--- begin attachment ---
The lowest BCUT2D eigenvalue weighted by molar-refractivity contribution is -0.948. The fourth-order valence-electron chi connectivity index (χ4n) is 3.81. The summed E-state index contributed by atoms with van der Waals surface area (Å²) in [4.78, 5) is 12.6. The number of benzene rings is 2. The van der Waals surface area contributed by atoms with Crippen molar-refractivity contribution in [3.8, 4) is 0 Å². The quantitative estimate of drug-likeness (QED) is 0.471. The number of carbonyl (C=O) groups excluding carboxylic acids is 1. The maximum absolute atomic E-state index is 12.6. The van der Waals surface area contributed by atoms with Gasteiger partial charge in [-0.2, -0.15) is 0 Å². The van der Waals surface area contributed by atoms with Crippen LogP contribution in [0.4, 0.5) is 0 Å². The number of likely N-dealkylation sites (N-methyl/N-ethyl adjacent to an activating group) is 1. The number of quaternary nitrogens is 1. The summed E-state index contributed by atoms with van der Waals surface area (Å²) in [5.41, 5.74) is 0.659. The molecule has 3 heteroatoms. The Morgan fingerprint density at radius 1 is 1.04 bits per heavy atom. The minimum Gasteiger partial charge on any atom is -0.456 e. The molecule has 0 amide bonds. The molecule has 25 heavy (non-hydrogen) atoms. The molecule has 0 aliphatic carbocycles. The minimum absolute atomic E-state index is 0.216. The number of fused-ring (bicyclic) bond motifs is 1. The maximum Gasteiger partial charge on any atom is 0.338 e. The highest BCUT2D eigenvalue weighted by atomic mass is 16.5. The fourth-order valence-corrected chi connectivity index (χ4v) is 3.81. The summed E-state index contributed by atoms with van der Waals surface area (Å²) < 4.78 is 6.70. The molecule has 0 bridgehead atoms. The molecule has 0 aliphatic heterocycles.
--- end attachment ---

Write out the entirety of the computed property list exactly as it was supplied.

The lowest BCUT2D eigenvalue weighted by molar-refractivity contribution is -0.948. The fourth-order valence-electron chi connectivity index (χ4n) is 3.81. The summed E-state index contributed by atoms with van der Waals surface area (Å²) in [4.78, 5) is 12.6. The number of benzene rings is 2. The van der Waals surface area contributed by atoms with Crippen molar-refractivity contribution in [3.8, 4) is 0 Å². The quantitative estimate of drug-likeness (QED) is 0.471. The number of carbonyl (C=O) groups excluding carboxylic acids is 1. The maximum absolute atomic E-state index is 12.6. The van der Waals surface area contributed by atoms with Gasteiger partial charge in [-0.2, -0.15) is 0 Å². The van der Waals surface area contributed by atoms with Crippen LogP contribution in [0.4, 0.5) is 0 Å². The number of likely N-dealkylation sites (N-methyl/N-ethyl adjacent to an activating group) is 1. The number of quaternary nitrogens is 1. The summed E-state index contributed by atoms with van der Waals surface area (Å²) in [5.41, 5.74) is 0.659. The molecule has 3 heteroatoms. The Morgan fingerprint density at radius 1 is 1.04 bits per heavy atom. The minimum Gasteiger partial charge on any atom is -0.456 e. The molecule has 0 amide bonds. The molecule has 25 heavy (non-hydrogen) atoms. The molecule has 0 aliphatic carbocycles. The minimum absolute atomic E-state index is 0.216. The number of fused-ring (bicyclic) bond motifs is 1. The maximum Gasteiger partial charge on any atom is 0.338 e. The highest BCUT2D eigenvalue weighted by atomic mass is 16.5. The fourth-order valence-corrected chi connectivity index (χ4v) is 3.81. The summed E-state index contributed by atoms with van der Waals surface area (Å²) < 4.78 is 6.70. The molecule has 0 bridgehead atoms. The molecule has 0 aliphatic heterocycles.